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Hazel Blears Explains Political Blogging

by | 6th, November 2008

IF Hazel Blears were half as sharp as her voice she’d understand just how dumb her comments on blogggers are.

(Image: Beau Bo D’Or)

Blears is addressing the Hansard Society. The subject is “poltical disengagment”. Indeed:

“Political blogs are written by people with disdain for the political system and politicians, who see their function as unearthing scandals, conspiracies and perceived hypocrisy.”

Blears is the countries – get his – Communities Minister. It says so on her, er, blog.

Blears seems to have missed the entire US Presidential campaign, failing to notice how the Obama camp harnessed the power of the web, bloggers and social networks.

It gets better. Blears then blames the media for, well, everything:

“Until political blogging adds value to our political culture, by allowing new voices, ideas and legitimate protest and challenge, and until the mainstream media reports politics in a calmer, more responsible manner, it will continue to fuel a culture of cynicism and despair.”

Nothing then to do then with politicos being self-serving, learning to smile through new teeth, taking all the praise for the good times and not forseeing the bad times, lying to the electorate over a war, lying to the elctorate over tobacco advertising, being opportunistic, using race as tool to whip up hatred and mistrust and seeing politics as a career and not a calling.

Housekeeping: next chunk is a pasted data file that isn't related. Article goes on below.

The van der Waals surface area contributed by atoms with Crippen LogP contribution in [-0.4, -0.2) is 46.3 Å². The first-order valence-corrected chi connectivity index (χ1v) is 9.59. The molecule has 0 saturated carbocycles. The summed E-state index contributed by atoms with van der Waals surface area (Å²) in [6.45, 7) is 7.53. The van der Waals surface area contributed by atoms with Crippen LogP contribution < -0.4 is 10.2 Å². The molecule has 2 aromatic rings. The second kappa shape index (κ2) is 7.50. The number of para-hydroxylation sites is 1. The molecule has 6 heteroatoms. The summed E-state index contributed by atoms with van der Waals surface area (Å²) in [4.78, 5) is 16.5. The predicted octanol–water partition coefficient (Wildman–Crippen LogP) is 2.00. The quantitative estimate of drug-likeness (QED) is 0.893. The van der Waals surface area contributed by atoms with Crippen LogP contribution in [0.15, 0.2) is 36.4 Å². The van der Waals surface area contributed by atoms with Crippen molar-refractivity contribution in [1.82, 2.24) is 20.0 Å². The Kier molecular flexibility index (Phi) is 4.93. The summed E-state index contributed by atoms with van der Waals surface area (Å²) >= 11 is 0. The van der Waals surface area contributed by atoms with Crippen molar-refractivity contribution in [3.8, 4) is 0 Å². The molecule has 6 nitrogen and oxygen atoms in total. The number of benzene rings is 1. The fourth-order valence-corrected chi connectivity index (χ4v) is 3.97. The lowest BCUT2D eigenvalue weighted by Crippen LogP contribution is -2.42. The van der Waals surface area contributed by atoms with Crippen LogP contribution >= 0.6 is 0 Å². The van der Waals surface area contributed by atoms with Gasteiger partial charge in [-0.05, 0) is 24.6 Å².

It’s all about the media. It is they who must learn to be more trusting.

The Independent notes that some “politicians write blogs too”. Some even write for the papers.

The commentariat operates without scrutiny or redress. They cannot be held to account for their views, even when they perform the most athletic and acrobatic of flip-flops in the space of a few weeks. I can understand when commentators disagree with each other; it’s when they disagree with themselves we should worry.

Well, no, writers get sacked if they are wrong and the readers no long read them. Their words are on record. Bloggers can mull them over and then highlight failings. Take Labour’s  1997 manifesto pledge to hold a referendum on electoral reform; Labour’s pledge to half child poverty; to have an ethical foreign policy; and so on and on and on…



Posted: 6th, November 2008 | In: Politicians Comments (14) | Follow the Comments on our RSS feed: RSS 2.0 | TrackBack | Permalink